The first aggregated exposure model (ESRM20 exp.), which is based on the ESRM20 exposure model (Crowley et al., 2019, 2020, 2021b), consists of a single area containing a total of 1679 residential buildings. This exposure model results from a simplification of the ESRM20 exposure model, by fusing similar building types with a small portion of the overall number of buildings in the original ESRM20 exposure model (Table A1) into seven building classes (Table A2). Given that the original ESRM20 exposure model includes classes with a small percentage of the total number of buildings, which could be grouped with similar classes, we opted for such mergers in order to reduce the total number of classes and simplify the comparisons. For example, in Class 1 (Table A1), we decided to group building categories with six or more storeys that have a small number of buildings together with buildings with three–five storeys on the basis of the similarity of their lateral load-bearing systems. The effect of the simplification of the ESRM20 model is checked with an additional calculation using the original ESRM20 exposure model and the corresponding fragility models.

The second aggregated exposure model (BRGM exp.; BRGM is the French Geological Survey) is based on national statistical data, and it includes nine distinct areas (Fig. 2) with 2778 residential buildings. In this exposure model, the buildings are categorized into 12 ESRM20 classes (Table A3), which we selected based on the exposure model in Sedan et al. (2013).

Finally, the building-by-building exposure model includes 327 buildings located at the coordinates of the buildings in the damage dataset DD1, for which the information in the dataset is sufficient for determining the building class and damage grade. In the simulations, the fragility model consists of fragility curves from ESRM20, which we selected according to the information in the damage dataset. Initially, we defined building classes in terms of the GEM Building Taxonomy v3.0 (Silva et al., 2022) based on the building materials and the number of storeys (Table 10). Moreover, we assigned an EMS-98 vulnerability class according to the building material and the year of construction, as well as the building types in Le Teil and their vulnerability class reported by Schlupp et al. (2022). Based on the building type and the vulnerability class, we then selected fragility models from ESRM20. It is noted that the lateral force coefficient could have been estimated based on the date of construction according to Crowley et al. (2021c) but was not considered. Moreover, it was not considered during the selection of the fragility models.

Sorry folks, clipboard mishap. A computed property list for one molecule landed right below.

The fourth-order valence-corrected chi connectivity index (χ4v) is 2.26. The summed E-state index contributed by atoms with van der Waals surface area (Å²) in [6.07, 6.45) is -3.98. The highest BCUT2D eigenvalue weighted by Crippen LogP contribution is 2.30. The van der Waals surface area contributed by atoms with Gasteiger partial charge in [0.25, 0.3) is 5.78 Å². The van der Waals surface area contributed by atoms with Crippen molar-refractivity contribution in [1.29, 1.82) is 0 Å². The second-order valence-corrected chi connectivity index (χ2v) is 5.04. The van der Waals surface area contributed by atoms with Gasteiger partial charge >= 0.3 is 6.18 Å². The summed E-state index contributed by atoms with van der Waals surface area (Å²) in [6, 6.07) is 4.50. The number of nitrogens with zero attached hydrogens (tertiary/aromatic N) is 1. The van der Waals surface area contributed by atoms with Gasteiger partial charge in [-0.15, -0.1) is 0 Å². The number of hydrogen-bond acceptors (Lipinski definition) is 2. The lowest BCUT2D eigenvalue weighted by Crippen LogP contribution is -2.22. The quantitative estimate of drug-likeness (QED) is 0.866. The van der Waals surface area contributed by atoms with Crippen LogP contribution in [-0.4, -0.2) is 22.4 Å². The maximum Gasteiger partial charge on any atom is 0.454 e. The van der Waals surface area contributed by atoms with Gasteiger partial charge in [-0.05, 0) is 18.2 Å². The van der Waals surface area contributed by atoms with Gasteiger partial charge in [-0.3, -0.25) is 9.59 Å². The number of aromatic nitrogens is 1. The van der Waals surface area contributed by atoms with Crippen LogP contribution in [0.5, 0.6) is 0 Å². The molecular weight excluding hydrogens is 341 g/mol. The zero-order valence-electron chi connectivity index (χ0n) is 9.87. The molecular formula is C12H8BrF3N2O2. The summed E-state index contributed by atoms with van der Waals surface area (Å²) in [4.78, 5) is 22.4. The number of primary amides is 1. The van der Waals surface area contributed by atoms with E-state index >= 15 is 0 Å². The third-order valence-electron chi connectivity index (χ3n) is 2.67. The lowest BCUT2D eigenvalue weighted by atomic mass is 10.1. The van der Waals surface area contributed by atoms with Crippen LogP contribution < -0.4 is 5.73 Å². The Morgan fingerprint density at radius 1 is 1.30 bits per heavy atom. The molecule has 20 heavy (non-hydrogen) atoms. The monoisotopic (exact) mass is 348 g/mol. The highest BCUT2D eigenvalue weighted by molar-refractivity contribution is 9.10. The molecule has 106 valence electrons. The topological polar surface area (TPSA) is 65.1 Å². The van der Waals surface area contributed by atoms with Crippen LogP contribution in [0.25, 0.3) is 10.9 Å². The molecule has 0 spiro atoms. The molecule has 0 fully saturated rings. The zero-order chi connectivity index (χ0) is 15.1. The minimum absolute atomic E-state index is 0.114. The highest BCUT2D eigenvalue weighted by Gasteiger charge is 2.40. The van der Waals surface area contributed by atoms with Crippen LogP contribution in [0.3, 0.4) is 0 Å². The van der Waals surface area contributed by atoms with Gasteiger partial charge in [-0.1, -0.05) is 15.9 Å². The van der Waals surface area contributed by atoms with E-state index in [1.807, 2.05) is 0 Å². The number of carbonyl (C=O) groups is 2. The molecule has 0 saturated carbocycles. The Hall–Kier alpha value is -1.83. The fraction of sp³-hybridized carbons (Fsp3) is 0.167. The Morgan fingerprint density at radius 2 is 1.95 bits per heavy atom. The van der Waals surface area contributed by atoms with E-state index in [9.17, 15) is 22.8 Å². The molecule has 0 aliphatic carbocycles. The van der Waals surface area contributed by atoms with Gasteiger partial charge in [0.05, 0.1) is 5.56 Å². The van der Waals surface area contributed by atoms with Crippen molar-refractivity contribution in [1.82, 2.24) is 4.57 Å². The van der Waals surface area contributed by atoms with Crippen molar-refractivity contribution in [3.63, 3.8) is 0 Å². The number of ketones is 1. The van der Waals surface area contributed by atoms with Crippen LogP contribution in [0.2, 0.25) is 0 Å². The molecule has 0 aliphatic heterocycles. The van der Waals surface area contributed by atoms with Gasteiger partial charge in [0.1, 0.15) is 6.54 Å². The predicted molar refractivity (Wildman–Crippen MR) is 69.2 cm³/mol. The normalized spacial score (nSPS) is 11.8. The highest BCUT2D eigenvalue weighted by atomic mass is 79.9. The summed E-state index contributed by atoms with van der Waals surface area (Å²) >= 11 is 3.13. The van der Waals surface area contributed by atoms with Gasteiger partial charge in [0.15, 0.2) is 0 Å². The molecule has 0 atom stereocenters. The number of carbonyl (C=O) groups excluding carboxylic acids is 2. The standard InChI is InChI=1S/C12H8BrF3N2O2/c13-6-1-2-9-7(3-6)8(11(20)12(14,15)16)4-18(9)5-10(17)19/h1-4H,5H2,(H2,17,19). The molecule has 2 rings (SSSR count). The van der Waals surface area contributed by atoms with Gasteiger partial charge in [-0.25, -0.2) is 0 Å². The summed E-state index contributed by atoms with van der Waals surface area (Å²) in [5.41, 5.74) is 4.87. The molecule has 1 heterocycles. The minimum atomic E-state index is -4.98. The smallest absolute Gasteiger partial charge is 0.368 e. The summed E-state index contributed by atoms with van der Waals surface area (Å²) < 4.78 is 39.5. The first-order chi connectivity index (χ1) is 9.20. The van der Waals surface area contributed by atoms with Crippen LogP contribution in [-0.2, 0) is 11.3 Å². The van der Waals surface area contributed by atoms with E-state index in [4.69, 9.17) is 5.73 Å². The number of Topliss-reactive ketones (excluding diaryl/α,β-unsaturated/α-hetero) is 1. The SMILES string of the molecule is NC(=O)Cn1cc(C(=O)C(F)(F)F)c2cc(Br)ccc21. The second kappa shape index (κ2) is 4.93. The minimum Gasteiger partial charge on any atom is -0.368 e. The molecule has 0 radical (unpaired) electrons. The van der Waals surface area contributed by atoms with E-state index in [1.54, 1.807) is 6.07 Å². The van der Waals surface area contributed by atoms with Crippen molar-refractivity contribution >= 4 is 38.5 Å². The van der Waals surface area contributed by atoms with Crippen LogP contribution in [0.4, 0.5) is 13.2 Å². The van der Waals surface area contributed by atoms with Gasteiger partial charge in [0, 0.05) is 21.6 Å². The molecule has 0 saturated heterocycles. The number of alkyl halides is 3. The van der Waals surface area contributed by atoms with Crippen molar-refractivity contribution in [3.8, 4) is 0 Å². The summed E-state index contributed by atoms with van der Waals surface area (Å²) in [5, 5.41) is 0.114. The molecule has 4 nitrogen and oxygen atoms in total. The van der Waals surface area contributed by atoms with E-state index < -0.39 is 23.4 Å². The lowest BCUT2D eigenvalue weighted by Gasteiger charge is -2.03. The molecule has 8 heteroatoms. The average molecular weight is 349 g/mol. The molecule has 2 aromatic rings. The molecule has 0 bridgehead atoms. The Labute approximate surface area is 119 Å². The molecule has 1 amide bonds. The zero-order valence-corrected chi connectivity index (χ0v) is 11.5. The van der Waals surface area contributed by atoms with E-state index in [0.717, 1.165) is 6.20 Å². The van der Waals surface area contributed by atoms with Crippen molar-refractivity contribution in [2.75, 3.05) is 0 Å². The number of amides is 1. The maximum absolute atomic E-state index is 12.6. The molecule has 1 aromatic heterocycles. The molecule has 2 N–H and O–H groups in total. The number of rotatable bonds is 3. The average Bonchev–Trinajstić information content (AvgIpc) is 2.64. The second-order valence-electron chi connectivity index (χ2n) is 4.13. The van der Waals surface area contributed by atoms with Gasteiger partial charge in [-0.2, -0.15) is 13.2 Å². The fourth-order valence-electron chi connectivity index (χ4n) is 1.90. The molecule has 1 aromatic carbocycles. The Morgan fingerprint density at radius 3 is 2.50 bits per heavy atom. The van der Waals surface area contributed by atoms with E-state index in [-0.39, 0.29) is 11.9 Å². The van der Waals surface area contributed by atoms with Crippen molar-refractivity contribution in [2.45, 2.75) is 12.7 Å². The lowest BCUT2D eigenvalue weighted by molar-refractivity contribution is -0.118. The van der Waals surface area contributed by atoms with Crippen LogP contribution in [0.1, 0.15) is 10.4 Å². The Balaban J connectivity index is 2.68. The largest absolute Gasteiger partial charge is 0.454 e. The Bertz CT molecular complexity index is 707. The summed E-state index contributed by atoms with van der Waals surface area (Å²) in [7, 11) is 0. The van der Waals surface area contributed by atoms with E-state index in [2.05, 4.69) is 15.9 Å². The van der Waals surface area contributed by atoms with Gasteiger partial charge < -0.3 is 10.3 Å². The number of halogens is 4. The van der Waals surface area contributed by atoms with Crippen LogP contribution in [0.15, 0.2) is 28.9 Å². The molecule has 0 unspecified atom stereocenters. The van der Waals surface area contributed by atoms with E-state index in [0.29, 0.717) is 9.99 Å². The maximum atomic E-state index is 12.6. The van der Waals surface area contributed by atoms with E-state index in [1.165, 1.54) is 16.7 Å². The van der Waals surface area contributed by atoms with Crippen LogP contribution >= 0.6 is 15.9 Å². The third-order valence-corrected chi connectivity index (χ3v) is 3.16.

## 3.3 Ground motion models and site amplification

In order to generate the ground motion fields in the scenario calculations, we use two GMMs in the OpenQuake Engine named KothaEtAl2020Site (GEM Foundation, 2023a; a version of the GMM by Kotha et al., 2020, with a polynomial site amplification as a function of the *V*_{S30}), and KothaEtAl2020ESHM20SlopeGeology (GEM Foundation, 2023b). The GMMs KothaEtAl2020Site and KothaEtAl2020ESHM20SlopeGeology are based on site amplification modelling as a function of *V*_{S30} and as a function of slope and geology, respectively. The effect of the *V*_{S30} mapping on the estimated probabilities of the damage grade is investigated using two different site models, which are described below.